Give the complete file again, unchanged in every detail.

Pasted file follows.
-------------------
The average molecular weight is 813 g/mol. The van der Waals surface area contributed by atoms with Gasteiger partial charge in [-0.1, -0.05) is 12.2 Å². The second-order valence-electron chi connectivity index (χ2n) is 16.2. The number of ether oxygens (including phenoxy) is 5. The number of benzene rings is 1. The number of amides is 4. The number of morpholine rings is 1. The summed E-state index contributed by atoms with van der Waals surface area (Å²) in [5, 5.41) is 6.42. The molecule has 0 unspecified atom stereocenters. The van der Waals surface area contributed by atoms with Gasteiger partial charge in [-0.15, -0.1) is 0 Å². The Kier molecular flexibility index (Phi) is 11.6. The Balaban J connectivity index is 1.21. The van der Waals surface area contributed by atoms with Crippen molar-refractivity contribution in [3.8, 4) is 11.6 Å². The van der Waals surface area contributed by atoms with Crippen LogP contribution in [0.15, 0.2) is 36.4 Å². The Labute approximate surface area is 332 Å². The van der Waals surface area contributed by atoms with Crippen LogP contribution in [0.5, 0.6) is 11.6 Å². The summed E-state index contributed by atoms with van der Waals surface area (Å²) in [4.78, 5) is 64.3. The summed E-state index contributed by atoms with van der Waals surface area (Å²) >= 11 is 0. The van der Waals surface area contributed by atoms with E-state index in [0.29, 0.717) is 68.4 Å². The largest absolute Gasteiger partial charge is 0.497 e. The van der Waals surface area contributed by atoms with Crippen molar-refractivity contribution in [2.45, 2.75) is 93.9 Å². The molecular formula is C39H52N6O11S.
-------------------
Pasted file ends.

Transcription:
The average molecular weight is 813 g/mol. The van der Waals surface area contributed by atoms with Gasteiger partial charge in [-0.1, -0.05) is 12.2 Å². The second-order valence-electron chi connectivity index (χ2n) is 16.2. The number of ether oxygens (including phenoxy) is 5. The number of benzene rings is 1. The number of amides is 4. The number of morpholine rings is 1. The summed E-state index contributed by atoms with van der Waals surface area (Å²) in [5, 5.41) is 6.42. The molecule has 0 unspecified atom stereocenters. The van der Waals surface area contributed by atoms with Gasteiger partial charge in [-0.15, -0.1) is 0 Å². The Kier molecular flexibility index (Phi) is 11.6. The Balaban J connectivity index is 1.21. The van der Waals surface area contributed by atoms with Crippen molar-refractivity contribution in [3.8, 4) is 11.6 Å². The van der Waals surface area contributed by atoms with Crippen LogP contribution in [0.15, 0.2) is 36.4 Å². The Labute approximate surface area is 332 Å². The van der Waals surface area contributed by atoms with Crippen LogP contribution in [0.5, 0.6) is 11.6 Å². The summed E-state index contributed by atoms with van der Waals surface area (Å²) in [4.78, 5) is 64.3. The summed E-state index contributed by atoms with van der Waals surface area (Å²) >= 11 is 0. The van der Waals surface area contributed by atoms with E-state index in [0.29, 0.717) is 68.4 Å². The largest absolute Gasteiger partial charge is 0.497 e. The van der Waals surface area contributed by atoms with Crippen molar-refractivity contribution in [2.45, 2.75) is 93.9 Å². The molecular formula is C39H52N6O11S.